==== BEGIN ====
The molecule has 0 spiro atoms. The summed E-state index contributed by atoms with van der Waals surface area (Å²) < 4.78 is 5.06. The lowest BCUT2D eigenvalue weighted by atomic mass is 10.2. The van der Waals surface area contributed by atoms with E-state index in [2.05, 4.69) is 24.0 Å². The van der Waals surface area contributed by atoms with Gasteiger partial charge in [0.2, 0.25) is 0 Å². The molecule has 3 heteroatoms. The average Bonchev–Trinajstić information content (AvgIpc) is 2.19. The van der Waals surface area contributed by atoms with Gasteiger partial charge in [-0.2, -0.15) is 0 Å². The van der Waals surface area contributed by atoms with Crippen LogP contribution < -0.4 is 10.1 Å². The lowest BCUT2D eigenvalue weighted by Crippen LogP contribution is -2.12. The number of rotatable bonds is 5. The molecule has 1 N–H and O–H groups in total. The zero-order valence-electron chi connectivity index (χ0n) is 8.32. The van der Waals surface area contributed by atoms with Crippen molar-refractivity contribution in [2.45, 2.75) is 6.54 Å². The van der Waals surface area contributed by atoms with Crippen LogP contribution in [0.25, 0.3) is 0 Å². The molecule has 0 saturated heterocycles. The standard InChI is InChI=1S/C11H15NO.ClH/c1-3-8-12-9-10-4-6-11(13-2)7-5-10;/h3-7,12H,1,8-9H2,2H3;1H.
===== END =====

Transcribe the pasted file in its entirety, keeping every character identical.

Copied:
The molecule has 0 spiro atoms. The summed E-state index contributed by atoms with van der Waals surface area (Å²) < 4.78 is 5.06. The lowest BCUT2D eigenvalue weighted by atomic mass is 10.2. The van der Waals surface area contributed by atoms with E-state index in [2.05, 4.69) is 24.0 Å². The van der Waals surface area contributed by atoms with Gasteiger partial charge in [0.2, 0.25) is 0 Å². The molecule has 3 heteroatoms. The average Bonchev–Trinajstić information content (AvgIpc) is 2.19. The van der Waals surface area contributed by atoms with Gasteiger partial charge in [-0.2, -0.15) is 0 Å². The van der Waals surface area contributed by atoms with Crippen LogP contribution < -0.4 is 10.1 Å². The lowest BCUT2D eigenvalue weighted by Crippen LogP contribution is -2.12. The number of rotatable bonds is 5. The molecule has 1 N–H and O–H groups in total. The zero-order valence-electron chi connectivity index (χ0n) is 8.32. The van der Waals surface area contributed by atoms with Crippen molar-refractivity contribution in [2.45, 2.75) is 6.54 Å². The van der Waals surface area contributed by atoms with Crippen LogP contribution in [0.25, 0.3) is 0 Å². The molecule has 0 saturated heterocycles. The standard InChI is InChI=1S/C11H15NO.ClH/c1-3-8-12-9-10-4-6-11(13-2)7-5-10;/h3-7,12H,1,8-9H2,2H3;1H.